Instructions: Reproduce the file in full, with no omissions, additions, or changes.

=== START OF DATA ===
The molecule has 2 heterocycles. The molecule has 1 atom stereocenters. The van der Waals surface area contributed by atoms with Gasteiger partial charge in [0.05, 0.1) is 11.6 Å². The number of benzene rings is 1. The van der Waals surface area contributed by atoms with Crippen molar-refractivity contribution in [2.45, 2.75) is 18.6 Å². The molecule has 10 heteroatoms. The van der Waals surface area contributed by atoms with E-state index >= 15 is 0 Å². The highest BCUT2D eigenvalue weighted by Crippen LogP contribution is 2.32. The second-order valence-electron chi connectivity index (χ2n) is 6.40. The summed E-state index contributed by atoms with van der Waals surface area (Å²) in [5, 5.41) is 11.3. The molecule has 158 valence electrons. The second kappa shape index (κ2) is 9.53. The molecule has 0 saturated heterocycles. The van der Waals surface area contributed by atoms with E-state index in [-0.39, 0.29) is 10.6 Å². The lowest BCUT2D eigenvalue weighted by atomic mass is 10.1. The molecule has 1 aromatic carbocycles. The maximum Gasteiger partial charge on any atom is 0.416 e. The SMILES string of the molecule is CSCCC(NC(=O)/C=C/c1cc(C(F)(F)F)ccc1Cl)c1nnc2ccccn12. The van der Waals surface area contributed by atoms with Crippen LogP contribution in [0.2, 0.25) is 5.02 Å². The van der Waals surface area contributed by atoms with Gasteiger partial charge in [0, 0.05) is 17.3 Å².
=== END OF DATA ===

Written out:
The molecule has 2 heterocycles. The molecule has 1 atom stereocenters. The van der Waals surface area contributed by atoms with Gasteiger partial charge in [0.05, 0.1) is 11.6 Å². The number of benzene rings is 1. The van der Waals surface area contributed by atoms with Crippen molar-refractivity contribution in [2.45, 2.75) is 18.6 Å². The molecule has 10 heteroatoms. The van der Waals surface area contributed by atoms with E-state index >= 15 is 0 Å². The highest BCUT2D eigenvalue weighted by Crippen LogP contribution is 2.32. The second-order valence-electron chi connectivity index (χ2n) is 6.40. The summed E-state index contributed by atoms with van der Waals surface area (Å²) in [5, 5.41) is 11.3. The molecule has 158 valence electrons. The second kappa shape index (κ2) is 9.53. The molecule has 0 saturated heterocycles. The van der Waals surface area contributed by atoms with E-state index in [-0.39, 0.29) is 10.6 Å². The lowest BCUT2D eigenvalue weighted by atomic mass is 10.1. The molecule has 1 aromatic carbocycles. The maximum Gasteiger partial charge on any atom is 0.416 e. The SMILES string of the molecule is CSCCC(NC(=O)/C=C/c1cc(C(F)(F)F)ccc1Cl)c1nnc2ccccn12. The van der Waals surface area contributed by atoms with Crippen LogP contribution in [0.2, 0.25) is 5.02 Å². The van der Waals surface area contributed by atoms with Gasteiger partial charge in [0, 0.05) is 17.3 Å².